Nine days later, after a New York Times column had called him out on it, Peretz realized his error and issued an apology. But how could someone who has spent his life writing about government, mostly US government, even teaching about it at Harvard, compose and publish that sentence in the first place?

Peretz was writing to decry a Times editorial that called for tolerance, specifically for the proposed Islamic cultural center and mosque, the one that is to be built a couple of blocks away from Ground Zero.

When it comes to the mosque, and to anything related to Islam these days, it seems that we are no longer in the realm of rational political discourse – discussions of policies and their effects. We are in symbolic territory, the realm of Purity and Danger. For Peretz and those of a similar mind, danger is paramount. He speaks of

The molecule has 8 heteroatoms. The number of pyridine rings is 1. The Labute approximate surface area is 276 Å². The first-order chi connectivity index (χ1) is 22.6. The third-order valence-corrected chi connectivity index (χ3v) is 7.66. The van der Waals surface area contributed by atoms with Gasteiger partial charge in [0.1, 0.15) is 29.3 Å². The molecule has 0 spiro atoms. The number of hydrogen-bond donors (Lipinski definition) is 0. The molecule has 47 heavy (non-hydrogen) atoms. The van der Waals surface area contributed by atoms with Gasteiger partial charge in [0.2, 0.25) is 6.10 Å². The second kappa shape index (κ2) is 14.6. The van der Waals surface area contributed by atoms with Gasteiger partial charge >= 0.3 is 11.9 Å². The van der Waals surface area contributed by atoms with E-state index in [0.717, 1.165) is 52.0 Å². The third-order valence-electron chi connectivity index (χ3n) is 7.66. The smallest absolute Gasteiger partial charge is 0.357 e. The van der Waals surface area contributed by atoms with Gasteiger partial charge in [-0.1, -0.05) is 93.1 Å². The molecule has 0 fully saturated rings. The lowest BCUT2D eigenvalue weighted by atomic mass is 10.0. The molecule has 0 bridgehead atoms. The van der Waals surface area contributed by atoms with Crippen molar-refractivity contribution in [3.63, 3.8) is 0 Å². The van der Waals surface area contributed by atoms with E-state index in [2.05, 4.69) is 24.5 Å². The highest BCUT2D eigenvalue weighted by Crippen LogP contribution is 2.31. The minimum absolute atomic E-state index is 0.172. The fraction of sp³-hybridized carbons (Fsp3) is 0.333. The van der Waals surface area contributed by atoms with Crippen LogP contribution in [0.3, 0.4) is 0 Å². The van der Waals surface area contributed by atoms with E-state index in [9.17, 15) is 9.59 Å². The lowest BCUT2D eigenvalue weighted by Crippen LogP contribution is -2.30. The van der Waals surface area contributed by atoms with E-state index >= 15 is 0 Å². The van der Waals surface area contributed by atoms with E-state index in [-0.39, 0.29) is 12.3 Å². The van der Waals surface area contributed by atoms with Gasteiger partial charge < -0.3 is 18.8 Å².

anxiety about the dangers of Islamism, and anger at the refusal of certain politicians and commentators to adequately grasp those dangers,
Danger calls for a hardening of boundaries and a mentality of Us vs. Them. We need to be sure that everyone on our side is with us and that we have cast out all impurities, i.e, those whose loyalties are the least bit suspect. So Peretz refers to
Muslim or Arab interests or their commitments to foreign governments and, more likely, to foreign insurgencies and, yes, quite alien philosophies.
the increasing number of both naturalized and native-born citizens who enlist in the Islamic terror networks of our time, here and abroad.
As the Times says, this thinking equates all of Islam and all Muslims with terrorism. Or in Peretz’s words,
the routine and random bloodshed that defines their brotherhood.